This is not a rumour – email is dangerous..!

We love email and believe itAn apology was issued to 38 British soldiers yesterday because they had mistakenly been told they were to lose their jobs – via email. Getting dismissed by email is not new, of course, but it is no joke when it happens. Equally, some partners have been “dumped” by text message. It seems we find it all to easy to send bad news in writing – after all, it avoids the embarrassment of having to look them in the eye. Worse, though, are the supposed dismissal emails sent as a joke, or the “your wife is having an affair” kind of text message sent “for a laugh”. The problem is that people rarely see the joke; we almost always believe texts and email.

In fact, new research from Ohio State University shows that people are rather gullible when it comes to email. Apparently, content that we would dismiss as nonsense when we see it on a website, or in a Tweet, is just the kind of stuff we believe when it is sent in an email. This effect is increased when the email comes from a friend. If someone you know and trust sends you an email which contains a rumour, or is just blatantly untrue, you actually tend to believe it.

Although this study concentrated on political rumours, the effect it found was significant. Indeed, the researchers went as far as to say that because email is so believable, it is potentially dangerous. People are considerably more likely to believe material from people they know and like – even if it is not true.

However, if you run an online business you can use the believability of email to your advantage. For instance, by developing a relationship with your potential or actual customers your emails will be more trusted. I am not suggesting you should lie, of course. But once you become a “friend” of your contacts, your emails will be more believable than the other marketing emails that come their way.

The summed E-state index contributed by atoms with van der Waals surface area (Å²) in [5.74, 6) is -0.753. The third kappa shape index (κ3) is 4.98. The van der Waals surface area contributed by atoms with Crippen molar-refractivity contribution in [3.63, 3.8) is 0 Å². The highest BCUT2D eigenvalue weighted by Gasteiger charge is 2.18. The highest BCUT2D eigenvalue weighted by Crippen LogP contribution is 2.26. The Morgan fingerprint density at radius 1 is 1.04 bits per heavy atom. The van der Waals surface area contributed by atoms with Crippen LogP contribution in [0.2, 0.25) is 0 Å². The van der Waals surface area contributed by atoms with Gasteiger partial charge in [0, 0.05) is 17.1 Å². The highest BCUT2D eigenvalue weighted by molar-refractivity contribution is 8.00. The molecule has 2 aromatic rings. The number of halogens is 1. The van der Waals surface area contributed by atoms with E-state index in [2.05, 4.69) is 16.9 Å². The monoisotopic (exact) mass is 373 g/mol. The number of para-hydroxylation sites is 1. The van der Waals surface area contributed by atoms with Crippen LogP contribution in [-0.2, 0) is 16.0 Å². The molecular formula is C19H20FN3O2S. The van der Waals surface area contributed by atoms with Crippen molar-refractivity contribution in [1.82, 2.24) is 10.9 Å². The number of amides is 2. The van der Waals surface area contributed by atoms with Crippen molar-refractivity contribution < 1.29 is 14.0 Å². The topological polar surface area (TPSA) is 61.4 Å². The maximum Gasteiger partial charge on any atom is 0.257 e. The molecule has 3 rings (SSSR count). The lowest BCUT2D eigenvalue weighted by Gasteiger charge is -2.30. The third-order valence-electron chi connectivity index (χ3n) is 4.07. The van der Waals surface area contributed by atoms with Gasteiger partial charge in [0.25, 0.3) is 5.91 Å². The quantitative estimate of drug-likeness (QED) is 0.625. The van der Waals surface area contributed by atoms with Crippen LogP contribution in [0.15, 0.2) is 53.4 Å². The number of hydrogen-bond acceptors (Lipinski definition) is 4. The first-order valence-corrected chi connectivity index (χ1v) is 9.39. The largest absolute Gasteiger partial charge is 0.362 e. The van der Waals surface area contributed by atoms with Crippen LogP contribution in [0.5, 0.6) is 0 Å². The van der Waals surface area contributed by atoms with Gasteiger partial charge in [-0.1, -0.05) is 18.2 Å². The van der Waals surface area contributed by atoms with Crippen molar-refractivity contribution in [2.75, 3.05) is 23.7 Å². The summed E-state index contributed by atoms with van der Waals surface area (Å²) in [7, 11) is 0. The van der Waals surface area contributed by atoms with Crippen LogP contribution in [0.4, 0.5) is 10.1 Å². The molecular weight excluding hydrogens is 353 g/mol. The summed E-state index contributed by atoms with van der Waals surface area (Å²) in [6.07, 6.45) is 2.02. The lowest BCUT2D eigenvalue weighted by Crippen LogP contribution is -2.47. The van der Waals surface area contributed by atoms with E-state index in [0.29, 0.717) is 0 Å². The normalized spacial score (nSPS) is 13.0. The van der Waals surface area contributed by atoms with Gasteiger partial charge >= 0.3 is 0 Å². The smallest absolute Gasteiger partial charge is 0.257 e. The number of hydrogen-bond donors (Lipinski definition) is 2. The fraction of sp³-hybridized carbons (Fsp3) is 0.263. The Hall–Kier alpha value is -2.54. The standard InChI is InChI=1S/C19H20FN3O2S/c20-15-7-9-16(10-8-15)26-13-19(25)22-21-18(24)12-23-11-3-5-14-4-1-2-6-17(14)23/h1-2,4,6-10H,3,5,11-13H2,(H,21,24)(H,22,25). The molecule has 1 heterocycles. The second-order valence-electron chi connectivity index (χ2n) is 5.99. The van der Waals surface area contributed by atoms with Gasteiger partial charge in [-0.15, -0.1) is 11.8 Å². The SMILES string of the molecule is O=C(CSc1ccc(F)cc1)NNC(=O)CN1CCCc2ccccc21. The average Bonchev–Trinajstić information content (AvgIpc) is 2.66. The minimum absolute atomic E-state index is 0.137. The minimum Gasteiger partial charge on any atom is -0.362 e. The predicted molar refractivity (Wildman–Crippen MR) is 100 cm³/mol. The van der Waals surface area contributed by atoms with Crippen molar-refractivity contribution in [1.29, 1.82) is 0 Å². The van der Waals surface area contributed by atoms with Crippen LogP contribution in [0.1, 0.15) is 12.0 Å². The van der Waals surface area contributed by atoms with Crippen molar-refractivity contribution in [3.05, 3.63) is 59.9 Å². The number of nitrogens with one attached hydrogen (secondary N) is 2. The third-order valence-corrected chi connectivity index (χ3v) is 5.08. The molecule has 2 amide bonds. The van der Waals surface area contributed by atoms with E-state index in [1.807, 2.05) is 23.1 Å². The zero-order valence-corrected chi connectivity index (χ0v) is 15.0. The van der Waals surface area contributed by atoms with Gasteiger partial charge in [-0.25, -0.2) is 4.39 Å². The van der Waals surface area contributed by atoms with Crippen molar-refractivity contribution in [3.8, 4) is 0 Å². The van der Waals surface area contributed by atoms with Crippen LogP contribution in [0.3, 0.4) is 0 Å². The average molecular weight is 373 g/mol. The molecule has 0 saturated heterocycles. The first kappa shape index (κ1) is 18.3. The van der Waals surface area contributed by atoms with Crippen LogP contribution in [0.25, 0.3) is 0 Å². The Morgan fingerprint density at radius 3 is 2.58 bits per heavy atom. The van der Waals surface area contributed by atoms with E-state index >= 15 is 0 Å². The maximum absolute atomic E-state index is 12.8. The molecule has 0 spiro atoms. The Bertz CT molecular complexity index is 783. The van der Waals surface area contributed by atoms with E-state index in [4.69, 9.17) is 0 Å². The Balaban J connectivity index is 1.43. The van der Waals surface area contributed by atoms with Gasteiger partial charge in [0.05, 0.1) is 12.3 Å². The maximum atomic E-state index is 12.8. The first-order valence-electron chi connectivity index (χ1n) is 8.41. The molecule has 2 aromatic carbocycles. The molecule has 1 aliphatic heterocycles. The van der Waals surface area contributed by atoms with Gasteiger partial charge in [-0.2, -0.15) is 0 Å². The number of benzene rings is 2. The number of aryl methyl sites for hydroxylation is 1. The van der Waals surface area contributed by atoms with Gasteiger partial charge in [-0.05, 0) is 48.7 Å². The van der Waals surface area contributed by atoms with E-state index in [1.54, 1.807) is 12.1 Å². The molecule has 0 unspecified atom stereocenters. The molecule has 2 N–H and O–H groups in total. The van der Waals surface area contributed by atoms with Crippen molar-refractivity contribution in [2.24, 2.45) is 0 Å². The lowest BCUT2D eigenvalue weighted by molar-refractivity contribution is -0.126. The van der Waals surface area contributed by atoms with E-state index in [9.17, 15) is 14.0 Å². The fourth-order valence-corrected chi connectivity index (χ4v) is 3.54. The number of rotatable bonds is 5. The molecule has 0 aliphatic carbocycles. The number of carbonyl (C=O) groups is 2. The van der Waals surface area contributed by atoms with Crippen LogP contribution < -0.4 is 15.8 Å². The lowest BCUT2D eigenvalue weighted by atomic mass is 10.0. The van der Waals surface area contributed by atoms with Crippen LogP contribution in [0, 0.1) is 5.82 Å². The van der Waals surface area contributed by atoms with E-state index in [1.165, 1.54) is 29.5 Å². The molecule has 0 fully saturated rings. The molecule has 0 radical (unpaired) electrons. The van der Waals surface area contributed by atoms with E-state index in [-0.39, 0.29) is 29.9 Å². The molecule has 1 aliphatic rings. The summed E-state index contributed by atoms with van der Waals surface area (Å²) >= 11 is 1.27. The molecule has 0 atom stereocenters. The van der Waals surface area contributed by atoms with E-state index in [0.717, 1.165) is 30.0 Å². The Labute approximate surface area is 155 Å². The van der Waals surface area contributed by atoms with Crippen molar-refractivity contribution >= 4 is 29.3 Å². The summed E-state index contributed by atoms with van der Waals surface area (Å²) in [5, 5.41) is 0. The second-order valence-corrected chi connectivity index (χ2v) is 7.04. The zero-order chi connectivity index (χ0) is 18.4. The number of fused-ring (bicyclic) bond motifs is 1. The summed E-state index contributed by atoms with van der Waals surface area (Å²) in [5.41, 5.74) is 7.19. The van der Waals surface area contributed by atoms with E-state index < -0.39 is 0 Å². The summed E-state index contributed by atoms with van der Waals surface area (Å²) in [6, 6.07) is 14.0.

Similarly, if you can muster a group of “evangelists” for your business to email their contacts about the good you do, then such emails will be considerably believable – more believable than if you sent out messages yourself to the same bunch of recipients.

This study is yet more endorsement for the fact that concentrating on email marketing is essential in building credibility. Your potential customers are more likely to believe your emails than your website, the research suggests. But don’t joke – they may well believe you, or you will have to send out an embarrassing apology like the Ministry of Defence had to do yesterday.

Like this article?

Share on twitter
Share on Twitter
Share on linkedin
Share on Linkdin
Share on facebook
Share on Facebook
Share on email
Share via email

Other posts that might be of interest

Internet Psychology

Is your brain back to front?

British businesses will spend this weekend on tenterhooks as they wait for Monday’s announcement from the Government about the ending of lockdowns. For the past couple of weeks, the mutterings from 10 Downing Street suggest

Read More »
blank
Internet Psychology

Can you do boring tasks?

Last week, not far from the M25 in Buckinghamshire, the biggest-ever boring machine in the UK started its slow churn through the Chiltern hills to dig a tunnel for the HS2 rail system. It will

Read More »
Fence painting
Online Business

When did you last paint your garden fence?

If you are a “big change” business, then you are like my garden fence. Leaving it unpainted for so long has created much more work, at a higher cost, than if it had been tended to every year. Ignoring reviews of your online activity for long periods also means you make more work for yourself and raise your costs.

Read More »